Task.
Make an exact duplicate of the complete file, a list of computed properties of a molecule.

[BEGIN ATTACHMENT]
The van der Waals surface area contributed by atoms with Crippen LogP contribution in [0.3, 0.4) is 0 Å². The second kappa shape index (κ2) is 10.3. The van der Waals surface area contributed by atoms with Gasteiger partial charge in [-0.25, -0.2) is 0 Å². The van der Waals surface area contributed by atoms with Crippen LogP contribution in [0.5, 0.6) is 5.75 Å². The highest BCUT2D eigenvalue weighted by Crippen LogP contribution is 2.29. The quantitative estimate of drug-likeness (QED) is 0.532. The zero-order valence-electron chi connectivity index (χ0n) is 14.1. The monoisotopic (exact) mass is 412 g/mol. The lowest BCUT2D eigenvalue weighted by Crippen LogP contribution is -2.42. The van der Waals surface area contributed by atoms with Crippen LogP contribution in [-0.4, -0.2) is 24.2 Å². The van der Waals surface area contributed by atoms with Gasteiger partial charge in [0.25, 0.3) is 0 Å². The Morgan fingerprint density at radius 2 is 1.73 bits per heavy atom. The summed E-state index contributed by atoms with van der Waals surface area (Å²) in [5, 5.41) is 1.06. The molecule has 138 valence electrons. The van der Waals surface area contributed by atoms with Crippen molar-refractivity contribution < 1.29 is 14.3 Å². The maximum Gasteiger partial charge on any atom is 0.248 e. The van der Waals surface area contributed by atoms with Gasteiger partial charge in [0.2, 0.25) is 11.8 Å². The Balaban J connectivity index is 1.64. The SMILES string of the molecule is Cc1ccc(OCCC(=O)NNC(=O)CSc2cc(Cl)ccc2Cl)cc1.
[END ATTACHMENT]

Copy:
The van der Waals surface area contributed by atoms with Crippen LogP contribution in [0.3, 0.4) is 0 Å². The second kappa shape index (κ2) is 10.3. The van der Waals surface area contributed by atoms with Gasteiger partial charge in [-0.25, -0.2) is 0 Å². The van der Waals surface area contributed by atoms with Crippen LogP contribution in [0.5, 0.6) is 5.75 Å². The highest BCUT2D eigenvalue weighted by Crippen LogP contribution is 2.29. The quantitative estimate of drug-likeness (QED) is 0.532. The zero-order valence-electron chi connectivity index (χ0n) is 14.1. The monoisotopic (exact) mass is 412 g/mol. The lowest BCUT2D eigenvalue weighted by Crippen LogP contribution is -2.42. The van der Waals surface area contributed by atoms with Crippen LogP contribution in [-0.4, -0.2) is 24.2 Å². The van der Waals surface area contributed by atoms with Gasteiger partial charge in [0.25, 0.3) is 0 Å². The Morgan fingerprint density at radius 2 is 1.73 bits per heavy atom. The summed E-state index contributed by atoms with van der Waals surface area (Å²) in [5, 5.41) is 1.06. The molecule has 138 valence electrons. The van der Waals surface area contributed by atoms with Crippen molar-refractivity contribution < 1.29 is 14.3 Å². The maximum Gasteiger partial charge on any atom is 0.248 e. The van der Waals surface area contributed by atoms with Gasteiger partial charge in [0.2, 0.25) is 11.8 Å². The Balaban J connectivity index is 1.64. The SMILES string of the molecule is Cc1ccc(OCCC(=O)NNC(=O)CSc2cc(Cl)ccc2Cl)cc1.